1. nneoma said...:

    @anonymous - thanks for your message - though, if you dont mind, you can send me an email if you would like nnwachuku at gmail dot com. Your case is not unique, though, I would like to set the straight that there are good and bad elements amongst Igbo men - just like with any other group. Though, there are cultural institutions that make the bad ones have a difficult time to give up their habits. Personally, I have found our men to be some of the most romantic I have come across - especially some of the older ones (old school loves best). I have seen some of the best marriages in which the romance continues waaaay after retirement amongst Igbos - and some of the worst - the very worst. But like I said, email me, and we could talk.

  1. Anonymous said...:

    There is a seed of truth in every stereotype.

    Igbos have been known to be "different" and and extremely shrewd when it comes to money and material possessions even by the European pre-colonizers that arrived in the land. There are text that reference many Igbo chiefs as "self-serving" and "easily bought." Of course, these observations probably came from a subgroup of Igbo but have been applied to all. Igbos are known to put profiteering before relationships, even among their kinfolk and this has rubbed practically every group they have lived among the wrong way for decades. Ask Igbo neighbors about Igbos or Camerounian locals from the western border about Igbos and they will tell you their experiences. Igbos don't even trust other Igbos. They find so many ways to distrust themselves (being from another village or even another clan in the same village etc). In the days of slavery uncles would sell their nieces and nephews for a price esp among the Arochukwu. This clannishness or selfishness delineates a way of thinking that has spawned these stereotypes.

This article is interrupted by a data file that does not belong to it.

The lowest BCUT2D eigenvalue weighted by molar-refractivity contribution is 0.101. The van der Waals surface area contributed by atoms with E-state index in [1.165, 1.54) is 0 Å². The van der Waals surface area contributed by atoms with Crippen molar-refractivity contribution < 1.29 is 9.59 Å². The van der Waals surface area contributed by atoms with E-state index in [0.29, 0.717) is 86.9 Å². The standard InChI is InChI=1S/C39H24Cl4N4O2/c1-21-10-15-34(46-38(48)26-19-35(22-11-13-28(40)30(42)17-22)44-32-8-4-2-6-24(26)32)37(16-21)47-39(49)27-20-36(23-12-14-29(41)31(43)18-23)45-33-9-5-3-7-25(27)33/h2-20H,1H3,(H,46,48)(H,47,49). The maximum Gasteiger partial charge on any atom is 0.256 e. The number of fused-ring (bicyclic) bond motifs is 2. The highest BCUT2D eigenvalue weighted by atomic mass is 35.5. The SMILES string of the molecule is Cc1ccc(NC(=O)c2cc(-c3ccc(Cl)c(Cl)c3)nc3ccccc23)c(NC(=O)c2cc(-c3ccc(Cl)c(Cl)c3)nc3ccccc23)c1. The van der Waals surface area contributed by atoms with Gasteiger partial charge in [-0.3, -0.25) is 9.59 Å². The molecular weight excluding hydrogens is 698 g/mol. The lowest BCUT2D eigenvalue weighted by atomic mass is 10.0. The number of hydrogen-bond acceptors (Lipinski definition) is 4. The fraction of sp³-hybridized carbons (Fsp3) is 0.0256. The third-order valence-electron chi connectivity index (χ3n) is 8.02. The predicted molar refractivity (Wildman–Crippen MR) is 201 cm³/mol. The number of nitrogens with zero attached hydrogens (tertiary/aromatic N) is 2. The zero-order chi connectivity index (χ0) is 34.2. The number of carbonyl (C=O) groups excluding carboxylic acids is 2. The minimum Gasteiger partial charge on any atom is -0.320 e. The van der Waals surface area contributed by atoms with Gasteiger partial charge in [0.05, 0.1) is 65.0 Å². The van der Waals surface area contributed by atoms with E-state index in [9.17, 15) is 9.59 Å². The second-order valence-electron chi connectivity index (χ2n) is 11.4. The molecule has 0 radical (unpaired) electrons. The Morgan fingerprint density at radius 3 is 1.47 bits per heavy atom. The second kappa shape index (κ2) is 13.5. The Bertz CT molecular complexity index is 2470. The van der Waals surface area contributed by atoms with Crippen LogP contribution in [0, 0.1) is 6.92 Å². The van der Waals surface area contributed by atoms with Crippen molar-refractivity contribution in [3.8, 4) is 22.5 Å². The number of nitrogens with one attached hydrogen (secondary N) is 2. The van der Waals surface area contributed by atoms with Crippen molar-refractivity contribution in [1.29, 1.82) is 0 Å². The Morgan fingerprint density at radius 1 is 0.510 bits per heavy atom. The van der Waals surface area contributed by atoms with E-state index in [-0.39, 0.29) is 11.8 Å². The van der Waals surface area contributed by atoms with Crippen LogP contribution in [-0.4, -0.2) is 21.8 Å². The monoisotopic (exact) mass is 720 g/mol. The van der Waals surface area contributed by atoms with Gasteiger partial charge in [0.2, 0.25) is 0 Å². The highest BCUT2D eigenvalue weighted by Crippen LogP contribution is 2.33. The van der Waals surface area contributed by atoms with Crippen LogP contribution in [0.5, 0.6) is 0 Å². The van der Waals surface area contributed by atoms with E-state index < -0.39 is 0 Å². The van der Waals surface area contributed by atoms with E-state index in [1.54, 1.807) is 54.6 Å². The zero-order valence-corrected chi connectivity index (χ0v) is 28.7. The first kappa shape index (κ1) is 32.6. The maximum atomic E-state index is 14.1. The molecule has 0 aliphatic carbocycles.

1. Leo Eze said...:

    Well... It pains me so much that in this 21 century,many have seen it all on our nation called Nigeria. How Northerner and Yoruba's has squandered and lavished our resources. The Most corrupt people on earth now is Hausa and Yoruba. Look and see the looting of Nigeria wealth. Because they are on high places ,u folks pretend not to noticed them. WHO HATES MONEY? TELL ME?. when Bill Gate and CO, continue to dominate Forbes world Riches. Any Igbo man among them?,even in Nigeria today,how many Igbos are among the Riches?.WHO owns the WHOLE BIG CHURCHES in the World Today..the Yorubas, even in Europe making Billions each day. Developing Yoruba Land rapidly. What has IGBO nation did to deserve all this Bullshits talk. We are Just struggling to make both ends meet. Your hatred towards IGBOS is the Main Problem.